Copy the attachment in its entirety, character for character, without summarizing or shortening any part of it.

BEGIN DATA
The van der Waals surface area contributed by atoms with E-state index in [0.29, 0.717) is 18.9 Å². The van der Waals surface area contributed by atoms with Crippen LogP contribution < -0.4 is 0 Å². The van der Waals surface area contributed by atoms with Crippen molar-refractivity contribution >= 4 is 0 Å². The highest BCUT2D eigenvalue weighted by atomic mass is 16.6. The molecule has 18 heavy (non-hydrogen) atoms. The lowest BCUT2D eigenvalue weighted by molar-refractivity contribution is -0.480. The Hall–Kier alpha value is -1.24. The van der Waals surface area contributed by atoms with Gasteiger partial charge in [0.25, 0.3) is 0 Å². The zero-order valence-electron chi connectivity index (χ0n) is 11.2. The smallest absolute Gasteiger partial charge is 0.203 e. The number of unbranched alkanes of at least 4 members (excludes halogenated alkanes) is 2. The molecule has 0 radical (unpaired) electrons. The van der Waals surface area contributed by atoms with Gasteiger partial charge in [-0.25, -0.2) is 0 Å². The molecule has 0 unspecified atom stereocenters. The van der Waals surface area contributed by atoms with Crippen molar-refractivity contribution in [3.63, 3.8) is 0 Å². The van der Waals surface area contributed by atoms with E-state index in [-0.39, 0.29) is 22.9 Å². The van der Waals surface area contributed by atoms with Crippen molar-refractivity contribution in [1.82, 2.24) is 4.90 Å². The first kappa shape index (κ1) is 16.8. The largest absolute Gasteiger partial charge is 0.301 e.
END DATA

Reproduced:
The van der Waals surface area contributed by atoms with E-state index in [0.29, 0.717) is 18.9 Å². The van der Waals surface area contributed by atoms with Crippen LogP contribution < -0.4 is 0 Å². The van der Waals surface area contributed by atoms with Crippen molar-refractivity contribution >= 4 is 0 Å². The highest BCUT2D eigenvalue weighted by atomic mass is 16.6. The molecule has 18 heavy (non-hydrogen) atoms. The lowest BCUT2D eigenvalue weighted by molar-refractivity contribution is -0.480. The Hall–Kier alpha value is -1.24. The van der Waals surface area contributed by atoms with Gasteiger partial charge in [0.25, 0.3) is 0 Å². The zero-order valence-electron chi connectivity index (χ0n) is 11.2. The smallest absolute Gasteiger partial charge is 0.203 e. The number of unbranched alkanes of at least 4 members (excludes halogenated alkanes) is 2. The molecule has 0 radical (unpaired) electrons. The van der Waals surface area contributed by atoms with Gasteiger partial charge in [-0.25, -0.2) is 0 Å². The molecule has 0 unspecified atom stereocenters. The van der Waals surface area contributed by atoms with Crippen molar-refractivity contribution in [3.63, 3.8) is 0 Å². The van der Waals surface area contributed by atoms with E-state index in [-0.39, 0.29) is 22.9 Å². The van der Waals surface area contributed by atoms with Crippen molar-refractivity contribution in [1.82, 2.24) is 4.90 Å². The first kappa shape index (κ1) is 16.8. The largest absolute Gasteiger partial charge is 0.301 e.